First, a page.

* medical & psychosocial translational research
* AYA resources"

"Located at Peter MacCallum Cancer Centre, East Melbourne, the onTrac@PeterMac team travel throughout Victoria, to ensure all young people have access to specialist support and advice if required".

"Any young person undergoing cancer care in Victoria is eligible to access the services of the onTrac@PeterMac program."

The age range of those eligible is currently 15 to 25 years.

You can find more information about the onTrac@PeterMac program on their website and there's also a variety of information on the website for both patients and health professionals.

About the patient section of their website they say in part:
"This section of the onTrac@PeterMac web site has been specifically designed for Adolescent and Young Adult (AYA) cancer patients. It covers a range of questions that you may want answered and also some other information that we thought you may find useful in answering questions related to a cancer diagnosis and its treatments".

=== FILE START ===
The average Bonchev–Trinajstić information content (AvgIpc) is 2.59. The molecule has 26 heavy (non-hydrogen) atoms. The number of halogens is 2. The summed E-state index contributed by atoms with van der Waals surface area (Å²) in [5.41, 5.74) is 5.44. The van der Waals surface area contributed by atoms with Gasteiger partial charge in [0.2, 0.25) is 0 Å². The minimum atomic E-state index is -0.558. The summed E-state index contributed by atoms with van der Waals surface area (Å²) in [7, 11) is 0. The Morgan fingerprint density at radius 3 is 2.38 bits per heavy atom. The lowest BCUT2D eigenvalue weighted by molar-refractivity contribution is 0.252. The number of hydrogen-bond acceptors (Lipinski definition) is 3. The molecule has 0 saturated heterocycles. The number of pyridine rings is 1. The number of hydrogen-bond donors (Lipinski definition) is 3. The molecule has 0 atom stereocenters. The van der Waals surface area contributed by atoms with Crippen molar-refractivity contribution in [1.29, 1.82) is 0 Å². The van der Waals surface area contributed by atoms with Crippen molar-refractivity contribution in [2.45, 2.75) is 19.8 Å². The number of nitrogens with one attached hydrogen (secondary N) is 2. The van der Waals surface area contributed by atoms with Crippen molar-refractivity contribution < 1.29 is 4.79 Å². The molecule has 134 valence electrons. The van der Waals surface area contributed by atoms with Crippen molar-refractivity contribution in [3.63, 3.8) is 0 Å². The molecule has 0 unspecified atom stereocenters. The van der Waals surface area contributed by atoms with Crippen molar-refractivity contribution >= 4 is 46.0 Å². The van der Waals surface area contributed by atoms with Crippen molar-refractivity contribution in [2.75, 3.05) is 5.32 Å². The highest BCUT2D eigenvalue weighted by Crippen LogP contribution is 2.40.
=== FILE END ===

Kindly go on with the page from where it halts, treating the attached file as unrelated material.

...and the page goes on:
About the health professionals section they say in part:

"The Health Professionals section of the web site has been designed specifically to assist Health professionals who work with or have an interest in adolescent and young adult cancer care. The information that can be found in this website has come from the knowledge and experience gained from healthcare professionals working in the field".

Lymphedema If you have an involvement with lymphedema you may find the website of the Australasian Lymphology Association a valuable resource. It includes "A public register of lymphoedema practitioners in Australia and New Zealand. These practitioners fulfil the accreditation and registration requirements of the ALA" {quoted from their website}. The web address is www.lymphoedema.org.au.